In result, each transit LSR is enabled to process conforming to the Diff-Serv restriction without referring to the DSCP in the IP header directly.

To actualize the capability that satisfies the definition in [6], AYAME integrates the queue management function using ALTQ[13] in a form suited to the process of MPLS.

ALTQ extension/modification for MPLS processing

In the original ALTQ distribution codes, a packet is analyzed just before the packet forwarding, after arriving at the Datalink layer, because a mechanism located in this position can look up all information of every upper layer. The classified packet is enqueued into a particular transmit queue for each interface.

Meanwhile, in MPLS, the result of classification of a packet is unified as an FEC, which is mapped to a particular label. Therefore, because there is no need to use ALTQ to analyze a packet for the labeled packet transfer, the "Label Only" mode extension to the ALTQ classifier is added to classify only with MPLS labels. In this mode, a packet label is explicitly mapped to a CoS entity, and then the packet is processed according to the CoS.

ALTQ and MPLS-modules
Figure 9: CoS related processing with ALTQ

AYAME must absorb the differences between label stack encodings because it supports various types of Datalink layers. These ALTQ extensions and alterations are implemented in the way that needs the smallest modification of the existing ALTQ cords (Figure 9).

Exception handling on MPLS label processing

In the consideration of the MPLS process flow, some possible exceptions can be found, which are derived from label operations during the MPLS label swap or other processes. Sometimes these exceptions have to resolve using non-MPLS layer information or operation; for example, the packet fragmentation processing caused by the MTU size exceed during an LSP, or the processing of special signaling-purpose labels such as router alert label [9]. The mechanism to handle these exceptions is implemented in AYAME.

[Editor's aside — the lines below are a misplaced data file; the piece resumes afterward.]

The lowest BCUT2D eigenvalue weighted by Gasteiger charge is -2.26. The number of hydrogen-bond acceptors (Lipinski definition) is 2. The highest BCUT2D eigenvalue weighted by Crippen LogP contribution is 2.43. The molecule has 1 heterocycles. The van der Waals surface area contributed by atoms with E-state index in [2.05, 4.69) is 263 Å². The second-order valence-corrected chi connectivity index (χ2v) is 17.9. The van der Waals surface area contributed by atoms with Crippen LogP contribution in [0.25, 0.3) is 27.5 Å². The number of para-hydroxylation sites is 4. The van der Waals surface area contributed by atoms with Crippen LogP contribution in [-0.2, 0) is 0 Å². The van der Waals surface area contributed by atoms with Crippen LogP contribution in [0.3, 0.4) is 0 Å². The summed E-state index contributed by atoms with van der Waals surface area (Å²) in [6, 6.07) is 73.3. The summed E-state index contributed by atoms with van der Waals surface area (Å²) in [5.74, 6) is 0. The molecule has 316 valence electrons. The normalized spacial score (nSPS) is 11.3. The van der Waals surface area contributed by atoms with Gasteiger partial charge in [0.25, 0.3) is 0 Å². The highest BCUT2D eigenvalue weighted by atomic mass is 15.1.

This paper discusses the issues that we considered when integrating AYAME, the layer to support MPLS functions, into a BSD network stack. Because the BSD derived network stacks were designed supposing only the current Internet routing model that depends on the Layer 3 information, the MPLS architecture does not fit well for the existing network stacks.

To insert the MPLS mechanism into the network codes, keeping the semantics of the existing network operations, the following step-by-step method used in AYAME is effective: (1) partition MPLS functions into sub-modules according to their categories and relationships, and (2) provide an unified interface to connect these modules. In the way described above, AYAME classifies all faculties in it under these three types of modules: Layer 2 oriented, Layer 3 oriented, and MPLS specific. Therefore, it can accomplish the purpose of integration of MPLS functions into the existing network codes, holding original semantics and with the minimum alteration.

Since we regard AYAME as a research platform, it is another advantage that the modularization in AYAME's architecture has the ability to be extended to include new functions. This modularization allowed the addition of the functions described in the latter part of this paper.

We have succeeded in gaining an MPLS-based platform, which has capabilities of CoS operations and flexibility to extend new functions, available for the purpose of research. In the future, we plan to continue the project with special emphasis on such areas as implementation of more advanced technologies. We will study the following issues using AYAME as a base platform:

Availability of AYAME package

We have a plan to provide the AYAME package with full source under the BSD style AS-IS license. It is, however, not released yet, because we are refining it to make the source more portable. We are going to open the AYAME kernel patch for NetBSD and a variety of userland module sources in the near future. Please contact us if you are interested in them.

For more information about AYAME, please see the AYAME project web page [15].